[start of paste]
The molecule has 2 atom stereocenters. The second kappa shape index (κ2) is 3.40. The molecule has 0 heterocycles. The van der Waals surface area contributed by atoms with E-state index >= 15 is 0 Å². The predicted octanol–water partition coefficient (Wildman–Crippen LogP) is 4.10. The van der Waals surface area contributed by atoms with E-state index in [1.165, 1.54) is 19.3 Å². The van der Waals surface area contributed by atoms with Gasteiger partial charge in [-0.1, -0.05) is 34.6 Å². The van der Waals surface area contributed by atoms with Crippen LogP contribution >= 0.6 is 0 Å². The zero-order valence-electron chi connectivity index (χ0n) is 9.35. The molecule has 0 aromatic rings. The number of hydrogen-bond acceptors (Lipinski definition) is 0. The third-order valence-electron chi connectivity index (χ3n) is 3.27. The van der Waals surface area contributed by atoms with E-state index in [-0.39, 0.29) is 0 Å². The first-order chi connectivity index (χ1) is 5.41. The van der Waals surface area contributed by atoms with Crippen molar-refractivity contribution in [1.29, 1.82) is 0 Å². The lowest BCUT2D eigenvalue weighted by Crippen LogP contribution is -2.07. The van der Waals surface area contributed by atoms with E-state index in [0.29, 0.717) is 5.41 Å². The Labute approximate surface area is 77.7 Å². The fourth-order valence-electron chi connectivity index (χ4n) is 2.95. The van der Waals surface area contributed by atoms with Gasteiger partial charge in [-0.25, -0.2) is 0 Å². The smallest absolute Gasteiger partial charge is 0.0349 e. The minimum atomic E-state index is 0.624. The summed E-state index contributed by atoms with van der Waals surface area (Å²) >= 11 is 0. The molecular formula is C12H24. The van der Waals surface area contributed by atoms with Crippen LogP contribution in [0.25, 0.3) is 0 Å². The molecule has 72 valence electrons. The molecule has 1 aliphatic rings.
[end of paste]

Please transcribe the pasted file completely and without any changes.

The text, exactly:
The molecule has 2 atom stereocenters. The second kappa shape index (κ2) is 3.40. The molecule has 0 heterocycles. The van der Waals surface area contributed by atoms with E-state index >= 15 is 0 Å². The predicted octanol–water partition coefficient (Wildman–Crippen LogP) is 4.10. The van der Waals surface area contributed by atoms with E-state index in [1.165, 1.54) is 19.3 Å². The van der Waals surface area contributed by atoms with Gasteiger partial charge in [-0.1, -0.05) is 34.6 Å². The van der Waals surface area contributed by atoms with Crippen LogP contribution >= 0.6 is 0 Å². The zero-order valence-electron chi connectivity index (χ0n) is 9.35. The molecule has 0 aromatic rings. The number of hydrogen-bond acceptors (Lipinski definition) is 0. The third-order valence-electron chi connectivity index (χ3n) is 3.27. The van der Waals surface area contributed by atoms with E-state index in [-0.39, 0.29) is 0 Å². The first-order chi connectivity index (χ1) is 5.41. The van der Waals surface area contributed by atoms with Crippen molar-refractivity contribution in [1.29, 1.82) is 0 Å². The lowest BCUT2D eigenvalue weighted by Crippen LogP contribution is -2.07. The van der Waals surface area contributed by atoms with E-state index in [0.29, 0.717) is 5.41 Å². The Labute approximate surface area is 77.7 Å². The fourth-order valence-electron chi connectivity index (χ4n) is 2.95. The van der Waals surface area contributed by atoms with Gasteiger partial charge in [-0.25, -0.2) is 0 Å². The smallest absolute Gasteiger partial charge is 0.0349 e. The minimum atomic E-state index is 0.624. The summed E-state index contributed by atoms with van der Waals surface area (Å²) >= 11 is 0. The molecular formula is C12H24. The van der Waals surface area contributed by atoms with Crippen LogP contribution in [0.25, 0.3) is 0 Å². The molecule has 72 valence electrons. The molecule has 1 aliphatic rings.